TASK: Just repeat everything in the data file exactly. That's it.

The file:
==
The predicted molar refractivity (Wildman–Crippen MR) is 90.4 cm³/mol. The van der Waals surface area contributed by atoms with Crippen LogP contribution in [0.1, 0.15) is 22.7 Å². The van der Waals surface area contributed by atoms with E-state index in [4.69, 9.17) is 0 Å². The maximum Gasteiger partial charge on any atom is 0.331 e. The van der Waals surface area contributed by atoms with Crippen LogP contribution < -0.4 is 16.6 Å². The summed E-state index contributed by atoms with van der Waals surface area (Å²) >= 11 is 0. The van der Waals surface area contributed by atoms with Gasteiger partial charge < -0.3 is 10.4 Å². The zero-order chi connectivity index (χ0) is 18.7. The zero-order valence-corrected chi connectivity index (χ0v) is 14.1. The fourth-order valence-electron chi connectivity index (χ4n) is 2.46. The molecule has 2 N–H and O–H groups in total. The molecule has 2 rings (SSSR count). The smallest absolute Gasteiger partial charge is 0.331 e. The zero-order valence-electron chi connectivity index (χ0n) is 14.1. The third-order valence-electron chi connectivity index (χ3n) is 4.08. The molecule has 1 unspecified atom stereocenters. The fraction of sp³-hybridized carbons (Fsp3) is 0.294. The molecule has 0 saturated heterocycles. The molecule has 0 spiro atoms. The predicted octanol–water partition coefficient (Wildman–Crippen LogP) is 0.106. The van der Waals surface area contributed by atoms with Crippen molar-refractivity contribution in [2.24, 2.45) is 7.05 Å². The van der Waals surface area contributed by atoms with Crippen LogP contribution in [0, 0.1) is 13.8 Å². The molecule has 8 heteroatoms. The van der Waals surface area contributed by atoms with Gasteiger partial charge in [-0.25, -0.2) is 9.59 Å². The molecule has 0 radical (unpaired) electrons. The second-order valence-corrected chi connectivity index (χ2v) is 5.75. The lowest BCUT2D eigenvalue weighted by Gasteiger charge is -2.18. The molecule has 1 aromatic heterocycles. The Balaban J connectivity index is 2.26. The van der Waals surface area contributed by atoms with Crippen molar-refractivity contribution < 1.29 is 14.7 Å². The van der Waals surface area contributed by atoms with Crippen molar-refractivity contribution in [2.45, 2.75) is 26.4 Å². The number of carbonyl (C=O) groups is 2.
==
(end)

The predicted molar refractivity (Wildman–Crippen MR) is 90.4 cm³/mol. The van der Waals surface area contributed by atoms with Crippen LogP contribution in [0.1, 0.15) is 22.7 Å². The van der Waals surface area contributed by atoms with E-state index in [4.69, 9.17) is 0 Å². The maximum Gasteiger partial charge on any atom is 0.331 e. The van der Waals surface area contributed by atoms with Crippen LogP contribution < -0.4 is 16.6 Å². The summed E-state index contributed by atoms with van der Waals surface area (Å²) >= 11 is 0. The van der Waals surface area contributed by atoms with Gasteiger partial charge < -0.3 is 10.4 Å². The zero-order chi connectivity index (χ0) is 18.7. The zero-order valence-corrected chi connectivity index (χ0v) is 14.1. The fourth-order valence-electron chi connectivity index (χ4n) is 2.46. The molecule has 2 N–H and O–H groups in total. The molecule has 2 rings (SSSR count). The smallest absolute Gasteiger partial charge is 0.331 e. The zero-order valence-electron chi connectivity index (χ0n) is 14.1. The third-order valence-electron chi connectivity index (χ3n) is 4.08. The molecule has 1 unspecified atom stereocenters. The fraction of sp³-hybridized carbons (Fsp3) is 0.294. The molecule has 0 saturated heterocycles. The molecule has 0 spiro atoms. The predicted octanol–water partition coefficient (Wildman–Crippen LogP) is 0.106. The van der Waals surface area contributed by atoms with Crippen molar-refractivity contribution in [2.24, 2.45) is 7.05 Å². The van der Waals surface area contributed by atoms with Crippen LogP contribution in [0, 0.1) is 13.8 Å². The molecule has 8 heteroatoms. The van der Waals surface area contributed by atoms with Gasteiger partial charge in [-0.25, -0.2) is 9.59 Å². The molecule has 0 radical (unpaired) electrons. The second-order valence-corrected chi connectivity index (χ2v) is 5.75. The lowest BCUT2D eigenvalue weighted by Gasteiger charge is -2.18. The molecule has 1 aromatic heterocycles. The Balaban J connectivity index is 2.26. The van der Waals surface area contributed by atoms with Crippen molar-refractivity contribution < 1.29 is 14.7 Å². The van der Waals surface area contributed by atoms with Crippen molar-refractivity contribution in [2.45, 2.75) is 26.4 Å². The number of carbonyl (C=O) groups is 2.